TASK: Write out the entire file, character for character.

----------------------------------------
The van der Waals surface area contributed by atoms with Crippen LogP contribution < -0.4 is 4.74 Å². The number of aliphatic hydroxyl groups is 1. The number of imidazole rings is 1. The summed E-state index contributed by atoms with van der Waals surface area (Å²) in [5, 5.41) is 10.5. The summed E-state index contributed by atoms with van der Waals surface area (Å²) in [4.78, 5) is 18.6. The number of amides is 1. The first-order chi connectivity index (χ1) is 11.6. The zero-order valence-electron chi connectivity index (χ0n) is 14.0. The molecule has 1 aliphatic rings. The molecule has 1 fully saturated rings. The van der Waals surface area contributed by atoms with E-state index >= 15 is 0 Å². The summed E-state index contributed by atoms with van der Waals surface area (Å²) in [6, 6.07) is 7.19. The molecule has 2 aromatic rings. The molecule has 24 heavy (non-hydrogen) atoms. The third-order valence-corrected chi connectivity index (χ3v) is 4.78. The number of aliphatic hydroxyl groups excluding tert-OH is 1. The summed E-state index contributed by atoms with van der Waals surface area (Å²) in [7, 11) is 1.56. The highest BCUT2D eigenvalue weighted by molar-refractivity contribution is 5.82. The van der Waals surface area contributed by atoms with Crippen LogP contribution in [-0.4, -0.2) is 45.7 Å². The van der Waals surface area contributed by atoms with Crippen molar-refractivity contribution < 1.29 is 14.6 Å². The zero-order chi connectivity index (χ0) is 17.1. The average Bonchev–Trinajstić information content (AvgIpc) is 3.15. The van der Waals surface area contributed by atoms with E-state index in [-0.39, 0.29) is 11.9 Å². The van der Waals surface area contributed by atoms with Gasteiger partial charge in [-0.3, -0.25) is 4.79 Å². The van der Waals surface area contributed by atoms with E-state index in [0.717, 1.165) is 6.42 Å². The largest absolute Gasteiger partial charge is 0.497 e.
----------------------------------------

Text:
The van der Waals surface area contributed by atoms with Crippen LogP contribution < -0.4 is 4.74 Å². The number of aliphatic hydroxyl groups is 1. The number of imidazole rings is 1. The summed E-state index contributed by atoms with van der Waals surface area (Å²) in [5, 5.41) is 10.5. The summed E-state index contributed by atoms with van der Waals surface area (Å²) in [4.78, 5) is 18.6. The number of amides is 1. The first-order chi connectivity index (χ1) is 11.6. The zero-order valence-electron chi connectivity index (χ0n) is 14.0. The molecule has 1 aliphatic rings. The molecule has 1 fully saturated rings. The van der Waals surface area contributed by atoms with E-state index >= 15 is 0 Å². The summed E-state index contributed by atoms with van der Waals surface area (Å²) in [6, 6.07) is 7.19. The molecule has 2 aromatic rings. The molecule has 24 heavy (non-hydrogen) atoms. The third-order valence-corrected chi connectivity index (χ3v) is 4.78. The number of aliphatic hydroxyl groups excluding tert-OH is 1. The summed E-state index contributed by atoms with van der Waals surface area (Å²) in [7, 11) is 1.56. The highest BCUT2D eigenvalue weighted by molar-refractivity contribution is 5.82. The van der Waals surface area contributed by atoms with Crippen LogP contribution in [-0.4, -0.2) is 45.7 Å². The van der Waals surface area contributed by atoms with Crippen molar-refractivity contribution < 1.29 is 14.6 Å². The zero-order chi connectivity index (χ0) is 17.1. The average Bonchev–Trinajstić information content (AvgIpc) is 3.15. The van der Waals surface area contributed by atoms with E-state index in [-0.39, 0.29) is 11.9 Å². The van der Waals surface area contributed by atoms with Gasteiger partial charge in [-0.3, -0.25) is 4.79 Å². The van der Waals surface area contributed by atoms with E-state index in [0.717, 1.165) is 6.42 Å². The largest absolute Gasteiger partial charge is 0.497 e.